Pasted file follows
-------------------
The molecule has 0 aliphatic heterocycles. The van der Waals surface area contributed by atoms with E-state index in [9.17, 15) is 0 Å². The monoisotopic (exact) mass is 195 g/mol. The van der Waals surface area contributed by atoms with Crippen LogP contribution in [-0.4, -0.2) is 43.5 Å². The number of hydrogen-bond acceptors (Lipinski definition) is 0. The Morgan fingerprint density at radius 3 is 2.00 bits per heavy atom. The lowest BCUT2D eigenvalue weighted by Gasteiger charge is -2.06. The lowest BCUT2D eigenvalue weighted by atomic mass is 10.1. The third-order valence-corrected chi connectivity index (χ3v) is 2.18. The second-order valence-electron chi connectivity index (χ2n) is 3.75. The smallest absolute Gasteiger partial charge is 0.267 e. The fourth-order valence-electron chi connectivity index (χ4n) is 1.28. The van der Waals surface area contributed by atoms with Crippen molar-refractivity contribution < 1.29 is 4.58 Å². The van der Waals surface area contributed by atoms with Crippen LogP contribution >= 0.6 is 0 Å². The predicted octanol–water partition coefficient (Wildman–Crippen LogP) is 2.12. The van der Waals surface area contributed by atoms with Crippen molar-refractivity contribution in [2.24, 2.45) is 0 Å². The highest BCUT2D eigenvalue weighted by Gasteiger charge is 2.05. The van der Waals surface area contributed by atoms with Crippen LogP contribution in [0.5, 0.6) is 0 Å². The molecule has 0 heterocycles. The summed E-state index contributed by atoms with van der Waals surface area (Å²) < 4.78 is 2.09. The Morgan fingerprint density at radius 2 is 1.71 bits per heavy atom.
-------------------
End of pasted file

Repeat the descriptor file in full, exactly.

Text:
The molecule has 0 aliphatic heterocycles. The van der Waals surface area contributed by atoms with E-state index in [9.17, 15) is 0 Å². The monoisotopic (exact) mass is 195 g/mol. The van der Waals surface area contributed by atoms with Crippen LogP contribution in [-0.4, -0.2) is 43.5 Å². The number of hydrogen-bond acceptors (Lipinski definition) is 0. The Morgan fingerprint density at radius 3 is 2.00 bits per heavy atom. The lowest BCUT2D eigenvalue weighted by Gasteiger charge is -2.06. The lowest BCUT2D eigenvalue weighted by atomic mass is 10.1. The third-order valence-corrected chi connectivity index (χ3v) is 2.18. The second-order valence-electron chi connectivity index (χ2n) is 3.75. The smallest absolute Gasteiger partial charge is 0.267 e. The fourth-order valence-electron chi connectivity index (χ4n) is 1.28. The van der Waals surface area contributed by atoms with Crippen molar-refractivity contribution < 1.29 is 4.58 Å². The van der Waals surface area contributed by atoms with Crippen LogP contribution >= 0.6 is 0 Å². The predicted octanol–water partition coefficient (Wildman–Crippen LogP) is 2.12. The van der Waals surface area contributed by atoms with Crippen molar-refractivity contribution in [2.24, 2.45) is 0 Å². The highest BCUT2D eigenvalue weighted by Gasteiger charge is 2.05. The van der Waals surface area contributed by atoms with Crippen LogP contribution in [0.5, 0.6) is 0 Å². The molecule has 0 heterocycles. The summed E-state index contributed by atoms with van der Waals surface area (Å²) < 4.78 is 2.09. The Morgan fingerprint density at radius 2 is 1.71 bits per heavy atom.